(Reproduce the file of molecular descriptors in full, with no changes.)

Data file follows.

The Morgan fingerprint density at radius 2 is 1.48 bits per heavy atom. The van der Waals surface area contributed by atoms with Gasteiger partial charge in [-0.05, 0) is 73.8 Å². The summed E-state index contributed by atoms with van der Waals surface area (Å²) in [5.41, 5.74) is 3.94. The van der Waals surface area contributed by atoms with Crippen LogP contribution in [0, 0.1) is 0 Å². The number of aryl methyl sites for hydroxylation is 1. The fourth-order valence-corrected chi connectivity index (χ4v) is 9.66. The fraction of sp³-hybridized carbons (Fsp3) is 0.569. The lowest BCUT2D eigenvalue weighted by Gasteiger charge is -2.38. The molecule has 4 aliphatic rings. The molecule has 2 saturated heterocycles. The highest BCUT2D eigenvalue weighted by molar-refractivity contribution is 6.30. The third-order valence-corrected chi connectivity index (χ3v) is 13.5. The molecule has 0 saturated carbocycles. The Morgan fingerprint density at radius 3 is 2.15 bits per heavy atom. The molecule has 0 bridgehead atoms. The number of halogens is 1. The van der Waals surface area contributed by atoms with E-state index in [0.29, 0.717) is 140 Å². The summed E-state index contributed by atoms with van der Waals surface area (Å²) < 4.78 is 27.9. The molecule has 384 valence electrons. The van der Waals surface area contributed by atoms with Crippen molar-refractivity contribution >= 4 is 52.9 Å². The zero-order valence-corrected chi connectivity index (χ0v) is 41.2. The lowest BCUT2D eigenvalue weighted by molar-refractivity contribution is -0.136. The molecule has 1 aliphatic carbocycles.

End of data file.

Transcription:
The Morgan fingerprint density at radius 2 is 1.48 bits per heavy atom. The van der Waals surface area contributed by atoms with Gasteiger partial charge in [-0.05, 0) is 73.8 Å². The summed E-state index contributed by atoms with van der Waals surface area (Å²) in [5.41, 5.74) is 3.94. The van der Waals surface area contributed by atoms with Crippen LogP contribution in [0, 0.1) is 0 Å². The number of aryl methyl sites for hydroxylation is 1. The fourth-order valence-corrected chi connectivity index (χ4v) is 9.66. The fraction of sp³-hybridized carbons (Fsp3) is 0.569. The lowest BCUT2D eigenvalue weighted by Gasteiger charge is -2.38. The molecule has 4 aliphatic rings. The molecule has 2 saturated heterocycles. The highest BCUT2D eigenvalue weighted by molar-refractivity contribution is 6.30. The third-order valence-corrected chi connectivity index (χ3v) is 13.5. The molecule has 0 saturated carbocycles. The Morgan fingerprint density at radius 3 is 2.15 bits per heavy atom. The molecule has 0 bridgehead atoms. The number of halogens is 1. The van der Waals surface area contributed by atoms with E-state index in [0.29, 0.717) is 140 Å². The summed E-state index contributed by atoms with van der Waals surface area (Å²) < 4.78 is 27.9. The molecule has 384 valence electrons. The van der Waals surface area contributed by atoms with Crippen molar-refractivity contribution >= 4 is 52.9 Å². The zero-order valence-corrected chi connectivity index (χ0v) is 41.2. The lowest BCUT2D eigenvalue weighted by molar-refractivity contribution is -0.136. The molecule has 1 aliphatic carbocycles.